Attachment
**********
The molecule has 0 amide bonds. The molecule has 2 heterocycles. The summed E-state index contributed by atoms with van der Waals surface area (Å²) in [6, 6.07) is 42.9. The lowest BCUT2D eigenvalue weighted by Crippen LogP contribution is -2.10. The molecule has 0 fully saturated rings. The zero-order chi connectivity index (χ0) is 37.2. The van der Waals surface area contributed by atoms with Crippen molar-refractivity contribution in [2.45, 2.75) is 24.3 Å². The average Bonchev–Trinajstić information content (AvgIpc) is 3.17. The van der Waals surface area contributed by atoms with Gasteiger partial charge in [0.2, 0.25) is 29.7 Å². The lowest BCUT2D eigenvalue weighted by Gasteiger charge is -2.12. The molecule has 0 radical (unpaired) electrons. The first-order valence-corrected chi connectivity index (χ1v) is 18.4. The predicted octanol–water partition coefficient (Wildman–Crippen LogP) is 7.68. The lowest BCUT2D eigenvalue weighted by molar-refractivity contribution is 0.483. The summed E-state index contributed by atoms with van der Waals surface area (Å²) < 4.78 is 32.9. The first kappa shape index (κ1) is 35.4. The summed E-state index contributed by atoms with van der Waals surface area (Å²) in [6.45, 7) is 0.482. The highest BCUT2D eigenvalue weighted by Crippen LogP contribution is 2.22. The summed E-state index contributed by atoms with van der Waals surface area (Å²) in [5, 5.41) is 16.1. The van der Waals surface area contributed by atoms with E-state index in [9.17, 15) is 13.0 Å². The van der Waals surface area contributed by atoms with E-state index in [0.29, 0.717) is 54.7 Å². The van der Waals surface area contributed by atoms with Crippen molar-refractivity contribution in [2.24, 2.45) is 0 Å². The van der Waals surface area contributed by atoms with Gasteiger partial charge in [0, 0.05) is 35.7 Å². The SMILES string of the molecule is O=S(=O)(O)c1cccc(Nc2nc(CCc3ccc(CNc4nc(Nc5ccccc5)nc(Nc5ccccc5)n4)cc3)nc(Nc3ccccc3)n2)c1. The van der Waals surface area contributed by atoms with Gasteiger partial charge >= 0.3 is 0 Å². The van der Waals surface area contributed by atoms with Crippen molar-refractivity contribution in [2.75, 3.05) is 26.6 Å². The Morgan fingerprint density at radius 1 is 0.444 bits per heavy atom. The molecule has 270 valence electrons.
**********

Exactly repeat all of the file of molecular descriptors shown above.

The molecule has 0 amide bonds. The molecule has 2 heterocycles. The summed E-state index contributed by atoms with van der Waals surface area (Å²) in [6, 6.07) is 42.9. The lowest BCUT2D eigenvalue weighted by Crippen LogP contribution is -2.10. The molecule has 0 fully saturated rings. The zero-order chi connectivity index (χ0) is 37.2. The van der Waals surface area contributed by atoms with Crippen molar-refractivity contribution in [2.45, 2.75) is 24.3 Å². The average Bonchev–Trinajstić information content (AvgIpc) is 3.17. The van der Waals surface area contributed by atoms with Gasteiger partial charge in [0.2, 0.25) is 29.7 Å². The lowest BCUT2D eigenvalue weighted by Gasteiger charge is -2.12. The molecule has 0 radical (unpaired) electrons. The first-order valence-corrected chi connectivity index (χ1v) is 18.4. The predicted octanol–water partition coefficient (Wildman–Crippen LogP) is 7.68. The lowest BCUT2D eigenvalue weighted by molar-refractivity contribution is 0.483. The summed E-state index contributed by atoms with van der Waals surface area (Å²) < 4.78 is 32.9. The first kappa shape index (κ1) is 35.4. The summed E-state index contributed by atoms with van der Waals surface area (Å²) in [6.45, 7) is 0.482. The highest BCUT2D eigenvalue weighted by Crippen LogP contribution is 2.22. The summed E-state index contributed by atoms with van der Waals surface area (Å²) in [5, 5.41) is 16.1. The van der Waals surface area contributed by atoms with E-state index in [9.17, 15) is 13.0 Å². The van der Waals surface area contributed by atoms with E-state index in [0.29, 0.717) is 54.7 Å². The van der Waals surface area contributed by atoms with Crippen molar-refractivity contribution in [2.24, 2.45) is 0 Å². The van der Waals surface area contributed by atoms with Gasteiger partial charge in [0, 0.05) is 35.7 Å². The SMILES string of the molecule is O=S(=O)(O)c1cccc(Nc2nc(CCc3ccc(CNc4nc(Nc5ccccc5)nc(Nc5ccccc5)n4)cc3)nc(Nc3ccccc3)n2)c1. The van der Waals surface area contributed by atoms with Gasteiger partial charge >= 0.3 is 0 Å². The van der Waals surface area contributed by atoms with Crippen molar-refractivity contribution in [2.75, 3.05) is 26.6 Å². The Morgan fingerprint density at radius 1 is 0.444 bits per heavy atom. The molecule has 270 valence electrons.